Privacy problems and propagation of "virus-like" applications has led to a marked decline in the use of Facebook's developer platform, according to industry analysts Ovum.
According to Ovum analyst David Mitchell, there is ample evidence that the social networking heavyweight is experiencing a decline in popularity.
His comments are based on a blog posted by a former Facebook application developer, Jesse Farmer, which found that posts per day on Facebook's developer forum have halved since January — 461 in January 2008 down to 222 in April 2008 — with sign-ups and active users (one post per month) dropping by one-third, and highly active users (over five posts per month) having dropped by 47 per cent.
"Talking to developers and investors inside the industry it's clear that the excitement over the Facebook platform and its promise have waned," Farmer says in his blog entry.
Ovum's Mitchell sees this as a dangerous trend for Facebook. The key element that differentiated Facebook over its social networking peers was its development platform — allowing developers to launch new applications on Facebook to keep it interesting to users.
It is the same formula, says Mitchell, that worked so well for Microsoft in the early development of Windows — but it's also the same formula that has seen many applications spread through the Facebook network which are of little utility to users — applications Mitchell suggest might well be classified as "viruses".
"The proportion of totally banal applications seems to be on the increase," Mitchell said in a research note. "Most applications are installed for a day or so but are quickly removed as it becomes evident that they are only concerned with self-propagation and the collection of data on your social graph. In a more traditional application world, an application that tries to self-propagate and that takes personal data is usually classified as a virus and is removed as soon as it is detected, before it can cause harm."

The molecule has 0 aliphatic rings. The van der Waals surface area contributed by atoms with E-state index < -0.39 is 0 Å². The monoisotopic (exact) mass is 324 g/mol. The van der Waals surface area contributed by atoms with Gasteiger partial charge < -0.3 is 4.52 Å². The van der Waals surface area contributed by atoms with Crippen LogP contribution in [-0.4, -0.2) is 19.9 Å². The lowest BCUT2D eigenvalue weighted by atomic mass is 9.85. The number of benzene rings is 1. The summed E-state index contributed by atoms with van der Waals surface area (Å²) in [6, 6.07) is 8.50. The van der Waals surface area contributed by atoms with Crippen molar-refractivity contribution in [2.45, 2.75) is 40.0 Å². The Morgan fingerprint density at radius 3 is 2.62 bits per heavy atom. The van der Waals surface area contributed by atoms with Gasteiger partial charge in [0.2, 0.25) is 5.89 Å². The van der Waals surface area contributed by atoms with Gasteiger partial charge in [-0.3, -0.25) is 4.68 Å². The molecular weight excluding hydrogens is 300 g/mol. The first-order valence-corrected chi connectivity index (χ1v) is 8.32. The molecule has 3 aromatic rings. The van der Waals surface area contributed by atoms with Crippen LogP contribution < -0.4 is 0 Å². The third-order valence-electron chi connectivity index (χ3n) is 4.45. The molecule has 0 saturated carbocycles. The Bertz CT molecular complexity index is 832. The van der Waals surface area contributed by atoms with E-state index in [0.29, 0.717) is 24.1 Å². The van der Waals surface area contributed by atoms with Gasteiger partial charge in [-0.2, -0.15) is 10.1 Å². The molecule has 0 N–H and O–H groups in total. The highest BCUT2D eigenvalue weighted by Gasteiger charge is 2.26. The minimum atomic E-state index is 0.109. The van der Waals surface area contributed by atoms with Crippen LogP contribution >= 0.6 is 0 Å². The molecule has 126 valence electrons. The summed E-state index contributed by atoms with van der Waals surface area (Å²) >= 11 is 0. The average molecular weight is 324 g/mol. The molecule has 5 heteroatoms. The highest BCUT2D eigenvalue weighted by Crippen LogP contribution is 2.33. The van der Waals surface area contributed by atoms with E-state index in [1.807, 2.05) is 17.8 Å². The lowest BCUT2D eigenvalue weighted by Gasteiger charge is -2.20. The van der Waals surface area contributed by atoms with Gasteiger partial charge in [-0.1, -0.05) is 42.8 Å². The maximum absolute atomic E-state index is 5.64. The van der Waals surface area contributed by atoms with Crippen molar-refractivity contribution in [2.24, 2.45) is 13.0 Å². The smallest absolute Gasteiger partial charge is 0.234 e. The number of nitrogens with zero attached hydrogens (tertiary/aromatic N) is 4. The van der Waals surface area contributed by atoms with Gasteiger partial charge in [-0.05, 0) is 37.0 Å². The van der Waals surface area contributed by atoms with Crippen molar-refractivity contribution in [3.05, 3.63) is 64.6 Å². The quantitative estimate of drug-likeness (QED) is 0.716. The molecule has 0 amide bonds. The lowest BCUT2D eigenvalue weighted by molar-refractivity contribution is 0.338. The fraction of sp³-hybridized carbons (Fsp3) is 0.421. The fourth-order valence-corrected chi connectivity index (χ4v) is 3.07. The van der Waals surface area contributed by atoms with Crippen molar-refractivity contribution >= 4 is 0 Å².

Mitchell said that Facebook needs to "dramatically improve the quality and usefulness" of the applications being built for the platform by providing incentives to build "quality applications" and find ways to eliminate those that are deemed an annoyance to users.
Facebook also needs to take privacy more seriously, he said.
"Access to the social graph by Facebook applications is a major issue, and those applications should also be subject to a 'prove you can be trusted with my social graph' test before they are allowed out."
"This may sound draconian but I have had too many poorly behaved applications run amuck and send invites across my whole social network, despite me clicking the 'Don't Invite' buttons," he said. "Without improvements along these lines, I for one am close to the point of seeing insufficient continued utility in Facebook to persevere in using it."
Farmer told ZDNet.com.au that it is misleading to use the numbers he collated to suggest that Facebook is being used any less. He doesn't assume that a decline in the popularity of new Facebook applications necessarily equates to a decline in total use.
"Every application is competing in an ecosystem where there are a finite number of resources," he told ZDNet.com.au. "In this case, the resource is users' attention. We've reached an equilibrium state where it's very hard for new apps to come onto the scene because all the other animals (Slide, RockYou, etc.) have already locked up the resources [the user's attention]."
If developers of new applications aren't getting enough traction on Facebook, Farmer says, they will either "move on to a healthier ecosystem" such as OpenSocial or opt to be acquired by those application developers that already have the eyeballs.
"Even Slide [developer of some of Facebook's most popular applications] knows it's time to move on, having recently announced they're suspending development of new Facebook apps," Farmer said.